Australian Political Upheaval – Labor Government’s Mutually Assured Destruction: Some Media Verdicts

Posted on Sat 02/25/2012 by


Andrew BoltBy Andrew Bolt ~

Some Media Opinion Polls this morning favour Kevin Rudd as preferred Prime Minister ahead of Julia Gillard. The problem with this is that this is not an overall Poll where the whole voting public gets to say who they would prefer to lead the Country. This is a vote only for the 100 or so sitting Labor Party Members of the House of Representatives and The Senate, and that is somewhere that Kevin Rudd just does not have the numbers…..TonyfromOz.

Dennis Shanahan:

JULIA Gillard and Kevin Rudd have destroyed each other.

Whatever the outcome of the Labor leadership ballot on Monday at 10am, the Labor Party faces destruction at the next election, which could now come sooner rather than later.

Whoever is Labor’s prime minister – Gillard or Rudd – they will be faced with hostility from a solid core of backbenchers, a poisonous cabinet that cannot work together, a rampant opposition, a voting public despairing of government instability and the prospect of another leadership challenge closer to the election.

Both face a lack of credibility and legitimacy as a result of the internal bleeding, and both would have to defend a series of unpopular policies while Labor wallows at historically low levels of polling.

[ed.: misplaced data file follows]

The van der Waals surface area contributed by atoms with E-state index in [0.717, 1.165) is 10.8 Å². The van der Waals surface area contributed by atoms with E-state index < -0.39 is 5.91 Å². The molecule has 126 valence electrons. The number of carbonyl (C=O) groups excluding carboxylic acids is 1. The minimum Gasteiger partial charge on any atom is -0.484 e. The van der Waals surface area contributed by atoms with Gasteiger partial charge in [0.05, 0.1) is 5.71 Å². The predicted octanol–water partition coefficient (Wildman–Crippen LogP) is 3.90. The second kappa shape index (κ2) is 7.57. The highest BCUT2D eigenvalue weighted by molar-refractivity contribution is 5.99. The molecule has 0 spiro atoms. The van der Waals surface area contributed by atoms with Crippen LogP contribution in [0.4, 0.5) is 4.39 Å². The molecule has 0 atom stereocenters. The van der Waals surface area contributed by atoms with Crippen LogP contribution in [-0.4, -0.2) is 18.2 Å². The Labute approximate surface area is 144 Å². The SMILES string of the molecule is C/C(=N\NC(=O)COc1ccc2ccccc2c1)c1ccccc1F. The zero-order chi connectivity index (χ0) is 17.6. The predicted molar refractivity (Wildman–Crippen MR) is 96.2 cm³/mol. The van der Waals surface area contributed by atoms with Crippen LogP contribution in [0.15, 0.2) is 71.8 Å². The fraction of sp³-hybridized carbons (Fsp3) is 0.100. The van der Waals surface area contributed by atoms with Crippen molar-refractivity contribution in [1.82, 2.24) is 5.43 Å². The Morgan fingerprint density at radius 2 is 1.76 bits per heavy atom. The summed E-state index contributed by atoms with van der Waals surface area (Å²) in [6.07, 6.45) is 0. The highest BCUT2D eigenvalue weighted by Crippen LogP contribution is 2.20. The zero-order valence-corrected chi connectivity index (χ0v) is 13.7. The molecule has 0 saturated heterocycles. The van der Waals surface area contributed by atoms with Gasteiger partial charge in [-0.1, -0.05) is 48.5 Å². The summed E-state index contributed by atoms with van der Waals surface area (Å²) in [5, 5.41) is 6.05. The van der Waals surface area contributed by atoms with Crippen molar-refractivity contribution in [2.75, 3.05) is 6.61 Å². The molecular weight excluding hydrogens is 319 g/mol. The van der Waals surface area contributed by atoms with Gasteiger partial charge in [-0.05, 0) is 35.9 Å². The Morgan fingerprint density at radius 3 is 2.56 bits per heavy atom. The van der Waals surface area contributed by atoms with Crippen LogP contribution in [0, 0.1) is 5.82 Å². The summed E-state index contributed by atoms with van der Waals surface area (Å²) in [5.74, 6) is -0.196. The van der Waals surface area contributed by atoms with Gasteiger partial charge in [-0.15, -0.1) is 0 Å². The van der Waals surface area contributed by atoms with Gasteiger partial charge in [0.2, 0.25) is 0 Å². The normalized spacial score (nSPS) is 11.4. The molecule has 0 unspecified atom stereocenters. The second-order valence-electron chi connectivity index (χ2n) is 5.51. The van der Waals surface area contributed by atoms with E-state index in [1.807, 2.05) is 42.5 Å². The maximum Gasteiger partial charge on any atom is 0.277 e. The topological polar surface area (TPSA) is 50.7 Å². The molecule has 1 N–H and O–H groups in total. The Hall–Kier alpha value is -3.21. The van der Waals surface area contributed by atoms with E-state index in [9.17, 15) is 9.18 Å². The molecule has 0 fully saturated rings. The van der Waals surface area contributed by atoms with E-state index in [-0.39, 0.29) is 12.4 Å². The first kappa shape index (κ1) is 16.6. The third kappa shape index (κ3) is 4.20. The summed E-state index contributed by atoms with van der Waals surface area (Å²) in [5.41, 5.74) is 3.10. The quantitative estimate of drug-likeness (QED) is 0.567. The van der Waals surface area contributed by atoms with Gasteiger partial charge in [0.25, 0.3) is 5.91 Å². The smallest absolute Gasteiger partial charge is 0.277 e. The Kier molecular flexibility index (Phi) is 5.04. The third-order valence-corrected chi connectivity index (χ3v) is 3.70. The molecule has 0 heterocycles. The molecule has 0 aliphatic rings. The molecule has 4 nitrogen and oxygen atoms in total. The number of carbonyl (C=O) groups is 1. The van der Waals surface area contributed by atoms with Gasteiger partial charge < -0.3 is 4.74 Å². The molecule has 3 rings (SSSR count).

The reasons Gillard and Rudd are using to argue their opponent should not be leader and prime minister apply equally to each other… Each is saying the other is disloyal, treacherous, untrustworthy, incompetent, lying, unfit to hold the office of prime minister and incapable of winning the next election.

Terry McCrann:

THERE is now the tiniest sliver of difference on substantive policy matters between the incumbent and the challenger…

That is, the carbon tax, and what is both its predecessor and now planned successor, the emissions trading scheme…

The point of difference is simply one of very marginal degree. And one that probably would be eliminated by a continuing Gillard administration.

That even if a Gillard-led government wouldn’t bring Australia back to reality by abolishing or suspending the tax, it would inevitably have to bring the rate or the rules governing the ETS back to the lower global rates/levels..

This only tiny differentiation aside, PM and would-be PM are as, ahem, carbon copies of each other on substantive policy… Every disaster can be sheeted home to both… So, if there’s no difference on policy, what else is this other than an episode of Celebrity Big Brother?

Paul Kelly:

The lacerations are so massive that it is almost inconceivable to imagine a Labor recovery under either Gillard or Rudd. The longer this struggle endures the more they seem to complement each other—Gillard is master of support within the broader Labor movement and Rudd is the master campaigner who can sway popular sentiment. Yet each is flawed and now torments the other to the point of destruction over those flaws.

As a team they were once brilliant. [What???!!!! Surely they as a team drove Labor to the edge of destruction before squabbling for the wheel?]

Chris Kenny: